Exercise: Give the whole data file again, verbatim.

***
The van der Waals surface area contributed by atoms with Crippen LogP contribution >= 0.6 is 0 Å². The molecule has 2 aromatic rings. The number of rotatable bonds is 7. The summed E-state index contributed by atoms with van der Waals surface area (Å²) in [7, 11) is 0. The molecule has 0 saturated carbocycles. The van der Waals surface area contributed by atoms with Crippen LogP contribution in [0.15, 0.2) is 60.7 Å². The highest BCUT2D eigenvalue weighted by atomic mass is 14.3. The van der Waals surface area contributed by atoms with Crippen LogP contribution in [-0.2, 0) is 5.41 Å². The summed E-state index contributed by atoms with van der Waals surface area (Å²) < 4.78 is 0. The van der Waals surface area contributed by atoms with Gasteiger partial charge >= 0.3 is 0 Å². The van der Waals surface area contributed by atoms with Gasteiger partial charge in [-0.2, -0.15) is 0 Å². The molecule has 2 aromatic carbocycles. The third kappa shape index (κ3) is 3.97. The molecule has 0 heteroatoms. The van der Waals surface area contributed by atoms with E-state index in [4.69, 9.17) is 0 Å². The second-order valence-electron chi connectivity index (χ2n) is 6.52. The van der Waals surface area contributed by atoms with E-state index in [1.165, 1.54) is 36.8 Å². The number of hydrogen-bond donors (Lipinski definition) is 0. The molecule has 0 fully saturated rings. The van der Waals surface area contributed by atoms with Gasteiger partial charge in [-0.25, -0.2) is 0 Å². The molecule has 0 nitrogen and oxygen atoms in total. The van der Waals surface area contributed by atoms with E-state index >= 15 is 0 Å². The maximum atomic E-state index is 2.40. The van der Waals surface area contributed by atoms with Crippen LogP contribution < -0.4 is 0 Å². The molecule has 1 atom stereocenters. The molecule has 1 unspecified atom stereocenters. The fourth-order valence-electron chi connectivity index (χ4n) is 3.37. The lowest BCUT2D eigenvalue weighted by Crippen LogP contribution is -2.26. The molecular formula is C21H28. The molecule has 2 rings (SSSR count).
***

The van der Waals surface area contributed by atoms with Crippen LogP contribution >= 0.6 is 0 Å². The molecule has 2 aromatic rings. The number of rotatable bonds is 7. The summed E-state index contributed by atoms with van der Waals surface area (Å²) in [7, 11) is 0. The molecule has 0 saturated carbocycles. The van der Waals surface area contributed by atoms with Crippen LogP contribution in [0.15, 0.2) is 60.7 Å². The highest BCUT2D eigenvalue weighted by atomic mass is 14.3. The van der Waals surface area contributed by atoms with Crippen LogP contribution in [-0.2, 0) is 5.41 Å². The summed E-state index contributed by atoms with van der Waals surface area (Å²) < 4.78 is 0. The van der Waals surface area contributed by atoms with Gasteiger partial charge >= 0.3 is 0 Å². The van der Waals surface area contributed by atoms with Gasteiger partial charge in [-0.2, -0.15) is 0 Å². The molecule has 2 aromatic carbocycles. The third kappa shape index (κ3) is 3.97. The molecule has 0 heteroatoms. The van der Waals surface area contributed by atoms with E-state index in [4.69, 9.17) is 0 Å². The second-order valence-electron chi connectivity index (χ2n) is 6.52. The van der Waals surface area contributed by atoms with E-state index in [1.165, 1.54) is 36.8 Å². The number of hydrogen-bond donors (Lipinski definition) is 0. The molecule has 0 fully saturated rings. The van der Waals surface area contributed by atoms with Gasteiger partial charge in [-0.25, -0.2) is 0 Å². The molecule has 0 nitrogen and oxygen atoms in total. The van der Waals surface area contributed by atoms with E-state index >= 15 is 0 Å². The maximum atomic E-state index is 2.40. The van der Waals surface area contributed by atoms with Crippen LogP contribution < -0.4 is 0 Å². The molecule has 1 atom stereocenters. The molecule has 1 unspecified atom stereocenters. The fourth-order valence-electron chi connectivity index (χ4n) is 3.37. The lowest BCUT2D eigenvalue weighted by Crippen LogP contribution is -2.26. The molecular formula is C21H28. The molecule has 2 rings (SSSR count).